Fed’s ‘What, Me Worry’ Stance Leaves Investors Confused

 

NEW YORK (TheStreet) -- The economy may be stumbling, but the Federal Reserve seems to think it won't last. And that could mean interest rates still begin to rise as soon as this fall.

Newly released minutes of the central bank's April meeting show the Open Market Committee acting like the economist with a million arms: On the one hand, first-quarter economic data were poor, but on the other there are reasons to think it won't last.

On net, the Fed appears to be more bullish, with the minutes at least twice citing the long-awaited movement in personal income and some measures of wages as a key reason for not sweating the near-recessionary pace of first-quarter growth.

The only specific mention of the timing of a rate hike was a mention that "a few" members wanted to raise rates beginning in June despite the weak first half of the year. But that the majority squelched the idea in favor of a meeting-by-meeting approach that will let policy makers weigh new data each time the committee meets through year-end. The committee also rejected suggestions from unnamed members that the Fed give a more explicit signal that the first hike in the Fed Funds rate since 2006 would be coming soon.

"The message is that while they think it's only temporary, they want to be shown it's only temporary" before raising rates, said Joel Naroff, president of Naroff Economic Advisors. "By September there will be four jobs reports and we will clearly know if it's temporary.''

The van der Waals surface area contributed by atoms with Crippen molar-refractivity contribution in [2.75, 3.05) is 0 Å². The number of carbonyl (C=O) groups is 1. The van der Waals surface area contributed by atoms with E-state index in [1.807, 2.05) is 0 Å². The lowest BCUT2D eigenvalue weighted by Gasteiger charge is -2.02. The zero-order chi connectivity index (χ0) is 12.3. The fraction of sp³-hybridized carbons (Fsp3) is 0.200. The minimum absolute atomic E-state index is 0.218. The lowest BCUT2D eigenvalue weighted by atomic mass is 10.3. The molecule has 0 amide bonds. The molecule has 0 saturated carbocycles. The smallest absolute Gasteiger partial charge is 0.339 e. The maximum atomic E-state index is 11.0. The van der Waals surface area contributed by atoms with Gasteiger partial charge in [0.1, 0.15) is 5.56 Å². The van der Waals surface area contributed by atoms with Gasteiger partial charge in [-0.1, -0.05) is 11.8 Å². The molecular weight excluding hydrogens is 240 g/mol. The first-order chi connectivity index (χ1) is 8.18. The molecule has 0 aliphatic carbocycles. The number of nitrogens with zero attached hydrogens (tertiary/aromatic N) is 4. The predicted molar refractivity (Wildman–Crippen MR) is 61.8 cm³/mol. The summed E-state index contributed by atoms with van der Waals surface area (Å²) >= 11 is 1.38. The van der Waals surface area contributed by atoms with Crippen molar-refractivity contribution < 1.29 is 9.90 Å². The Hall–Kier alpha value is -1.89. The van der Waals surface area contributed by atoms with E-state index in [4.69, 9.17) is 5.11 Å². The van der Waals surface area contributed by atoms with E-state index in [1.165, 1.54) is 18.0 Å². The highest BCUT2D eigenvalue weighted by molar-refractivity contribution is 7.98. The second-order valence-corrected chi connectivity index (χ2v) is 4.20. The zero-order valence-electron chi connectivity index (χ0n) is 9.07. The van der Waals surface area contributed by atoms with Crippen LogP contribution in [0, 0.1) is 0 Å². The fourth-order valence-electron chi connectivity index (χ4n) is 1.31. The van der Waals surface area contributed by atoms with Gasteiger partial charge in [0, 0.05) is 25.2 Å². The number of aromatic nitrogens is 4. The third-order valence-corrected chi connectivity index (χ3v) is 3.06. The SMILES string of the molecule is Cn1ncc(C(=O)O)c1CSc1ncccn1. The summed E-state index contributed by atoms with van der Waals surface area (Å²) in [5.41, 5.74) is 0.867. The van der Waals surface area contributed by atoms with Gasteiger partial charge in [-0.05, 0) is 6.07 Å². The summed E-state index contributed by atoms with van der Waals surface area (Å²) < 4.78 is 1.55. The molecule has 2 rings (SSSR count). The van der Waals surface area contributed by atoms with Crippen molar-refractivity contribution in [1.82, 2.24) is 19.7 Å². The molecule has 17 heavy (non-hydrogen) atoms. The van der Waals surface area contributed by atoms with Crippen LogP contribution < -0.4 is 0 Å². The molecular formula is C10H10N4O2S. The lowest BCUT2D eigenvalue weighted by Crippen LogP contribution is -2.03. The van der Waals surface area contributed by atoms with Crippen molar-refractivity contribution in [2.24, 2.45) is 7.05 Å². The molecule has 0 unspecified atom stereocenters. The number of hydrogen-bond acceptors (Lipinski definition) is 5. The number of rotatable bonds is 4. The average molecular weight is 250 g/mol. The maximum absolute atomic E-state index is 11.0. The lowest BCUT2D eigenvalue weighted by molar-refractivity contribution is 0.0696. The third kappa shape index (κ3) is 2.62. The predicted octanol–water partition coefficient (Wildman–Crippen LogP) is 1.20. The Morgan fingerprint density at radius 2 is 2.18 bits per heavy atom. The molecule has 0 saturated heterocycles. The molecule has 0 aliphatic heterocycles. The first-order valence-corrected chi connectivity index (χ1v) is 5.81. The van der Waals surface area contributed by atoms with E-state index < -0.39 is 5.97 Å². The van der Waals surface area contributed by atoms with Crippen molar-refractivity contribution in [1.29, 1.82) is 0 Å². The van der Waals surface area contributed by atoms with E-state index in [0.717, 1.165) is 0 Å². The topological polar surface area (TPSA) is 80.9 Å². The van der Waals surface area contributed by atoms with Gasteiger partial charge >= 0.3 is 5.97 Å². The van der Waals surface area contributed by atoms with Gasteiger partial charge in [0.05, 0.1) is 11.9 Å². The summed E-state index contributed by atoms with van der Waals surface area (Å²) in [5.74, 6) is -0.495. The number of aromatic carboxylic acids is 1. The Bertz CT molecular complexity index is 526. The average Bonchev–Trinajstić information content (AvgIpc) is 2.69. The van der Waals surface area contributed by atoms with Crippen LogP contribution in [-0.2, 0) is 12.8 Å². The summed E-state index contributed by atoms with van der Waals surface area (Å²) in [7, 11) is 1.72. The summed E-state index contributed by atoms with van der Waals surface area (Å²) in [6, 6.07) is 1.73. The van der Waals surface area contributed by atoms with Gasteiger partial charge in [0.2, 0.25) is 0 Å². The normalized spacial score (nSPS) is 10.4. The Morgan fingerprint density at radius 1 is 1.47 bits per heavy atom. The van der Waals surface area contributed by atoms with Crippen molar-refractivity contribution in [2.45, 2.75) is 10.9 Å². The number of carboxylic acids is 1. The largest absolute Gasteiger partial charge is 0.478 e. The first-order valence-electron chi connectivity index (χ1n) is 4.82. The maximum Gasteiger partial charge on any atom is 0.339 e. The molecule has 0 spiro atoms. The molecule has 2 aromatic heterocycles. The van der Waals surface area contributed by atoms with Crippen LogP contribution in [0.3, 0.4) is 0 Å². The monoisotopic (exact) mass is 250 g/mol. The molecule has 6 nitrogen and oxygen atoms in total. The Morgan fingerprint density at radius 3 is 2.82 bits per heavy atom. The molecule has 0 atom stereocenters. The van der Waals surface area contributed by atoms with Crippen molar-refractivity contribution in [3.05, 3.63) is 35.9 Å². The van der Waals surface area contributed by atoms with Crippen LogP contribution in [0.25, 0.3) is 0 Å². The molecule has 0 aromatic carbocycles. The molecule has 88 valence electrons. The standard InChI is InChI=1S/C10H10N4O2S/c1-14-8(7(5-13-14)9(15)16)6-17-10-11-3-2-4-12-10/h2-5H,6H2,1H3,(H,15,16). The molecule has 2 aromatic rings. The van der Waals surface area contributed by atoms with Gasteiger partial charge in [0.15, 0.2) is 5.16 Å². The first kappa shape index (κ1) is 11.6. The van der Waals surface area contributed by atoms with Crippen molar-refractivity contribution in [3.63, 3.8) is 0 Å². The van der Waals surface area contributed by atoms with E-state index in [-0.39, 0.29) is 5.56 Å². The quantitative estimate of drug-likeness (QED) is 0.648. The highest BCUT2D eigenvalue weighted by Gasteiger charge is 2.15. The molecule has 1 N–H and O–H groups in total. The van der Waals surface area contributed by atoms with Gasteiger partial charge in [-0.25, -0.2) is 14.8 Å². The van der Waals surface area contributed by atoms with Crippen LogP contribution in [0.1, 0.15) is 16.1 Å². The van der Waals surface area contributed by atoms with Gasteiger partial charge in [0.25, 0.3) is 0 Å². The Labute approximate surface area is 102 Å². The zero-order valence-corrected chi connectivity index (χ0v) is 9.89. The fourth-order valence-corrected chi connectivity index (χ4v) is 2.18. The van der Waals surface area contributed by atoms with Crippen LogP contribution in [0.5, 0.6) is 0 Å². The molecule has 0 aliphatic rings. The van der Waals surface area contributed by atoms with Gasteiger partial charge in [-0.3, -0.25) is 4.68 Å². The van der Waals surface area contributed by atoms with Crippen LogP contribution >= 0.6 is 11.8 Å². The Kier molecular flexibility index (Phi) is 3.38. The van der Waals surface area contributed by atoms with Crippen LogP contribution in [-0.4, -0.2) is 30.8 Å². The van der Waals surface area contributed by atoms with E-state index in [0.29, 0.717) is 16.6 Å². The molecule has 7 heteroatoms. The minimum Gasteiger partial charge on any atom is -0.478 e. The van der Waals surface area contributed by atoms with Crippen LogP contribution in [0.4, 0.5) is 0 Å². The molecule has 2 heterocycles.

The Fed reported that its staff had cut its view of first-half 2015 growth -- which normally would be a sign that rate hikes might be delayed -- but offset this by noting that the staff actually boosted the bank's internal forecasts for all of 2015 and next year.

"Much of this weakness was attributed to transitory factors or statistical noise, with little implication for the pace of expansion beyond the near term," according to the minutes. "Indeed, the medium-term projection for real GDP growth was revised up modestly, as monetary policy was assumed to be a little more accommodative in this projection and the projected path for the foreign exchange value of the dollar was a little lower."

Specifically, the staff dismissed the idea that risk to the recovery was moving to any unusual or dangerous level, the minutes said.

"The staff viewed the uncertainty around its April projections for real [gross domestic product] growth, the unemployment rate, and inflation as similar to the average of the past 20 years," the minutes said.

Stocks briefly went up and interest rates on 10-year Treasury securities down after the minutes were released at 2 p.m. Eastern time. But each soon reversed, suggesting the minutes didn't radically alter perceptions of what the Fed will do next.

One exception was rate-sensitive housing stocks like builders PulteGroup (PHM) and D.R. Horton  (DHI). They went up and stayed up, with investors concluding for now that the good recent news on housing starts and incomes, coupled with a few more months of low interest rates, brightens construction prospects. Oil stocks like Exxon Mobil (XOM) and energy-services plays like Halliburton  (HAL) were mostly higher, but none of the top stocks moved as much as 1% in either direction.

U.S. gross domestic production grew at a 0.2% annual rate in the January-March quarter, according to the Commerce Department's initial estimate. The figure is widely expected to be revised down to show the economy contracted, based on data reported since the initial estimate of GDP last month.

The market will get its next view of the Fed's thinking on Friday, when Fed Chair Janet Yellen gives a speech to the Greater Providence Chamber of Commerce in Rhode Island.

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